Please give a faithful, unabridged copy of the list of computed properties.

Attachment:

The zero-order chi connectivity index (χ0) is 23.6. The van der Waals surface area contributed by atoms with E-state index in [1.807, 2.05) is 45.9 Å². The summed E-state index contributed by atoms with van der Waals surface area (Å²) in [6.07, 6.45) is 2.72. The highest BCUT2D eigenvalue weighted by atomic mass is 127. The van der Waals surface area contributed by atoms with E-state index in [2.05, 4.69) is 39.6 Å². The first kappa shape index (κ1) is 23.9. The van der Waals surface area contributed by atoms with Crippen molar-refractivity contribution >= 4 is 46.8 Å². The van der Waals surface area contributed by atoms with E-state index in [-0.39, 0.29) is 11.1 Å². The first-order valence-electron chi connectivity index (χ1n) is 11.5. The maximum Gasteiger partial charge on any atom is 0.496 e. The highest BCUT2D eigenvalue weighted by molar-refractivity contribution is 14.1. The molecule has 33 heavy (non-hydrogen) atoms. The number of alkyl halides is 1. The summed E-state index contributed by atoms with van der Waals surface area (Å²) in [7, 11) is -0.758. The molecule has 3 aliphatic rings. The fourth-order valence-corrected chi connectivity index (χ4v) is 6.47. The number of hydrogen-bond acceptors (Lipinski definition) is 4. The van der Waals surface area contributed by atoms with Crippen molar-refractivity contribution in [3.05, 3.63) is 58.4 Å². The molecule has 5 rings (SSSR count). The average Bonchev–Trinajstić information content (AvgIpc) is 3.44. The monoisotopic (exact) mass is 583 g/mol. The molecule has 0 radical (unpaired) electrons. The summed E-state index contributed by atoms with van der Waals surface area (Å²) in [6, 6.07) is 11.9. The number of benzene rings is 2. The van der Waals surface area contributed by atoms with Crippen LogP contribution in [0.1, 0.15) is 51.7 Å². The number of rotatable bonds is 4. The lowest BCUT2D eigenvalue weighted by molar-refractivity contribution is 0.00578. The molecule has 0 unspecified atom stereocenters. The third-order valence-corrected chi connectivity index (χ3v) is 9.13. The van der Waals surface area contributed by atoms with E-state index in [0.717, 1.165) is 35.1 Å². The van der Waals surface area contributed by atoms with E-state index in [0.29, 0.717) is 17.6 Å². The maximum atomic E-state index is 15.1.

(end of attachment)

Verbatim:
The zero-order chi connectivity index (χ0) is 23.6. The van der Waals surface area contributed by atoms with E-state index in [1.807, 2.05) is 45.9 Å². The summed E-state index contributed by atoms with van der Waals surface area (Å²) in [6.07, 6.45) is 2.72. The highest BCUT2D eigenvalue weighted by atomic mass is 127. The van der Waals surface area contributed by atoms with E-state index in [2.05, 4.69) is 39.6 Å². The first kappa shape index (κ1) is 23.9. The van der Waals surface area contributed by atoms with Crippen molar-refractivity contribution >= 4 is 46.8 Å². The van der Waals surface area contributed by atoms with E-state index in [-0.39, 0.29) is 11.1 Å². The first-order valence-electron chi connectivity index (χ1n) is 11.5. The maximum Gasteiger partial charge on any atom is 0.496 e. The highest BCUT2D eigenvalue weighted by molar-refractivity contribution is 14.1. The molecule has 33 heavy (non-hydrogen) atoms. The number of alkyl halides is 1. The summed E-state index contributed by atoms with van der Waals surface area (Å²) in [7, 11) is -0.758. The molecule has 3 aliphatic rings. The fourth-order valence-corrected chi connectivity index (χ4v) is 6.47. The number of hydrogen-bond acceptors (Lipinski definition) is 4. The van der Waals surface area contributed by atoms with Crippen molar-refractivity contribution in [3.05, 3.63) is 58.4 Å². The molecule has 5 rings (SSSR count). The average Bonchev–Trinajstić information content (AvgIpc) is 3.44. The monoisotopic (exact) mass is 583 g/mol. The molecule has 0 radical (unpaired) electrons. The summed E-state index contributed by atoms with van der Waals surface area (Å²) in [6, 6.07) is 11.9. The number of benzene rings is 2. The van der Waals surface area contributed by atoms with Crippen LogP contribution in [0.1, 0.15) is 51.7 Å². The number of rotatable bonds is 4. The lowest BCUT2D eigenvalue weighted by molar-refractivity contribution is 0.00578. The molecule has 0 unspecified atom stereocenters. The third-order valence-corrected chi connectivity index (χ3v) is 9.13. The van der Waals surface area contributed by atoms with E-state index in [0.717, 1.165) is 35.1 Å². The van der Waals surface area contributed by atoms with E-state index in [0.29, 0.717) is 17.6 Å². The maximum atomic E-state index is 15.1.